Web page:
New cross-disciplinary project explores textuality in videogames
With the long-awaited release of Blizzard Entertainment’s Diablo III this spring — a game that famously sold over 3.5 million copies in 24 hours — the videogame industry has further established itself as a lucrative business for developers, digital artists, software engineers and computer scientists.
Yet, a lesser-known and exceedingly important team of individuals, whose work determines how players understand and experience videogames, is being recognized by Concordia’s Centre for Technoculture, Art and Games (TAG): specifically, the writers whose narratives intrinsically weave each element of a game together.
Under the leadership of Darren Wershler, Concordia University’s Research Chair in Media and Contemporary Literature and assistant professor in the Department of English, TAG will launch a new project facilitated by a Social Sciences and Humanities Research Council of Canada (SSHRC) grant for $2.5 million in partnership with the Interactive & Multi-Modal Experience Research Syndicate (IMMERSe) at Waterloo University.
Concordia’s researchers are interested in exploring video game writing according to three areas of study: the craft of writing for games and the developing profession of game writing, the role and status of text in video games, and how players become storytellers in the narration of their own play experiences in the context of everyday life.
“Students want to know what game writers do, how they got their jobs and what these jobs look like,” explains Wershler. “There is this mysterious question of what people who write games actually do – everyone wants to know.”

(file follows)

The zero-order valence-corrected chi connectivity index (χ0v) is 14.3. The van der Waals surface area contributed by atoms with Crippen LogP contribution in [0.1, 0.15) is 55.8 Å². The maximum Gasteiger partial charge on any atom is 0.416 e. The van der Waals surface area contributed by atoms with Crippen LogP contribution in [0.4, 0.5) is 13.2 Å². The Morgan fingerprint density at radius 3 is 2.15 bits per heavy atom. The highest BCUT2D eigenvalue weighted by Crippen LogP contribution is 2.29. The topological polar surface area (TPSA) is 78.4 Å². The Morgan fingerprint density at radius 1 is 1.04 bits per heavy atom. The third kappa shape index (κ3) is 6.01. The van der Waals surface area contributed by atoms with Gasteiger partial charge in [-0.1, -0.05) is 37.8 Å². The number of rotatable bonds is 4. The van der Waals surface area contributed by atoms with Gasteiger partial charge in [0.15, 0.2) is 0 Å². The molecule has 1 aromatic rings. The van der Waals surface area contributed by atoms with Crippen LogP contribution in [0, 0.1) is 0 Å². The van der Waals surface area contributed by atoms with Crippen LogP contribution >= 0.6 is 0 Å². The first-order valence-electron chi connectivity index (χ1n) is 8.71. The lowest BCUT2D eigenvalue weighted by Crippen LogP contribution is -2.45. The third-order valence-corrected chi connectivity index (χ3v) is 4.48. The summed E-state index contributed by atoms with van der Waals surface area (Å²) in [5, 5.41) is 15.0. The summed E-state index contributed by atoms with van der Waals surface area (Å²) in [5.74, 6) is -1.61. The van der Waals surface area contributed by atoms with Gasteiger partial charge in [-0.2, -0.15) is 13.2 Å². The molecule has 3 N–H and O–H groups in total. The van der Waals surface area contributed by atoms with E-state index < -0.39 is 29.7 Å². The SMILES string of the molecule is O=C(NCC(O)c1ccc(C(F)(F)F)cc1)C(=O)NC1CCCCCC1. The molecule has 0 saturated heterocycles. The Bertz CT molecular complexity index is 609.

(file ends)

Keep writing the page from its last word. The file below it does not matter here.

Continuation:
How does text contribute to the construction of meaning in games? How has the understanding of textuality changed through history and how do players and fans interpret games within their daily lives? These are some key points of inquiry Wershler plans to tackle.
The project will involve faculty members from across disciplines, including Jason Camlot, associate professor and chair in the Department of English, Bart Simon, associate professor in the Department of Sociology and Anthropology, and Sabine Bergler, associate professor in the Department of Computer Science and Software Engineering.
“This new grant will allow Concordia to facilitate the integration of students and game research with new and different collaborators,” says Simon.
“For us, this funding means improved support for graduate students in humanities’ disciplines and digital culture who wish to work on videogames. We have already built a fantastic infrastructure at Concordia for all kinds of game creation and research, and now the task is to attract and support brilliant students to work with us and make it all hum.”
• Waterloo University’s Funding News Release
• Concordia’s Centre for Technoculture, Art and Games (TAG)
• Department of English
• Department of Computer Science and Software Engineering
• Department of Sociology and Anthropology